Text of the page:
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A History of the Gipsies by Walter Simson

Must have encreased prodigiously


French and German Gipsies are very shy, owing to the severity of the laws against their race.

[284] Fletcher, of Saltoun, speaks of there being constantly a hundred thousand people in Scotland, leading the life (as Sir Walter Scott describes it,) of "Gipsies, Jockies, or Cairds." Between the time alluded to and the date of John Faw's league with James V., a period of 140 years had elapsed; and 174 years from the date of arrival of the race in the country: so that, from the natural encrease of the body, and the large amount of white blood introduced into it, the greater part, if not the whole, of the people mentioned, were doubtless Gipsies. But these Gipsies, according to Sir Walter's opinion, "died out by a change of habits." How strange it is that the very first class Scottish minds should have so little understood the philosophy of origin, blood, and descent, and especially as they applied to the Gipsies! For Sir Walter says: "The progress of time, and encrease both of the means of life and the power of the laws, gradually reduced this dreadful evil within more narrow bounds. . . . . Their numbers are so greatly diminished, that, instead of one hundred thousand, as calculated by Fletcher, it would now, perhaps, be impossible to collect above five hundred throughout all Scotland(!)" It is perfectly evident that Sir Walter Scott, in common with many others, never realized the idea, in all its bearings,

of what a Gipsy was; or he never could have imagined that those, only, were of the Gipsy race, who followed the tent.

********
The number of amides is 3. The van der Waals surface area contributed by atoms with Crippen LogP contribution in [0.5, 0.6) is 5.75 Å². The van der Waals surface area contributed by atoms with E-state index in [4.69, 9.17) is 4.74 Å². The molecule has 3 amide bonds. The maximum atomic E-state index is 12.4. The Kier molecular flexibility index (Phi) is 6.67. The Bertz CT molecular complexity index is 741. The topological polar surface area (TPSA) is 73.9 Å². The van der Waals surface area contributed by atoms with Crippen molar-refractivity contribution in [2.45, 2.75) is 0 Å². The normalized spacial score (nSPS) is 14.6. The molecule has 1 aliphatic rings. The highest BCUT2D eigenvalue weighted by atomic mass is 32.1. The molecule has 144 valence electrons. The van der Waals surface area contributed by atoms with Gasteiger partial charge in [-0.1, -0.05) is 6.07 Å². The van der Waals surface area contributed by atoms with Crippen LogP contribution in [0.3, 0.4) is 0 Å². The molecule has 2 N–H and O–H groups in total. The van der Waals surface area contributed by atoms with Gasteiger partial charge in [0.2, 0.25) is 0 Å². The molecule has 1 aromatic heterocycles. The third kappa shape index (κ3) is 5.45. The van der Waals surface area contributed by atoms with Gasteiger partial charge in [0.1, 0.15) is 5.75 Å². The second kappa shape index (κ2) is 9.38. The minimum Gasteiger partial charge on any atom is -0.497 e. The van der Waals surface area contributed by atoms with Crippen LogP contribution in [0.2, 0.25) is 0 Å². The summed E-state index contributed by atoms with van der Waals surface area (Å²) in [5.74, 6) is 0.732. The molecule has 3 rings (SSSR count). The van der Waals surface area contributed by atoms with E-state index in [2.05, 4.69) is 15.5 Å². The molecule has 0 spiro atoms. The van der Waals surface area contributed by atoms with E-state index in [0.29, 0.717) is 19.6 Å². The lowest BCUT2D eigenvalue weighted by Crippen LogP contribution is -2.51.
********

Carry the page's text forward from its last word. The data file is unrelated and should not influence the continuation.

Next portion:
It is very doubtful if Anthonius Gawino, and his tribe, departed with their letter of introduction from James IV. to his uncle, the king of Denmark, in 1506. Having secured the favour of the king of Scots, by this recommendatory notice, he was more apt, by delaying his departure, to secure his position in the country. The circumstances attending the league with his successor, John Faw, show that the tribe had been long in the country; doubtless from as far back as 1506. From 1506 till 1579, with the exception of about one year, during the reign of James V., the tribe, as I have already said, (page 109,) must have encreased prodigiously. The persecutions against the body extended over the reign of James VI., and part of that of Charles I.; for, according to Baron Hume, such was the terror which the executions inspired in the tribe, that, "for the space of more than 50 years from that time, (1624,) there is no trial of an Egyptian;" although our author shows that an execution of a band of them took place in 1636. But "towards the end of that century," continues Baron Hume, "the nuisance seems to have again become troublesome;" in other words, that from the reign of Charles I. to the accession of William and Mary, the time to which Fletcher's remark applies, the attention of all being taken up with the troubles of the times, the Gipsies had things pretty much their own way; but when peace was restored, they would be called to strict account.


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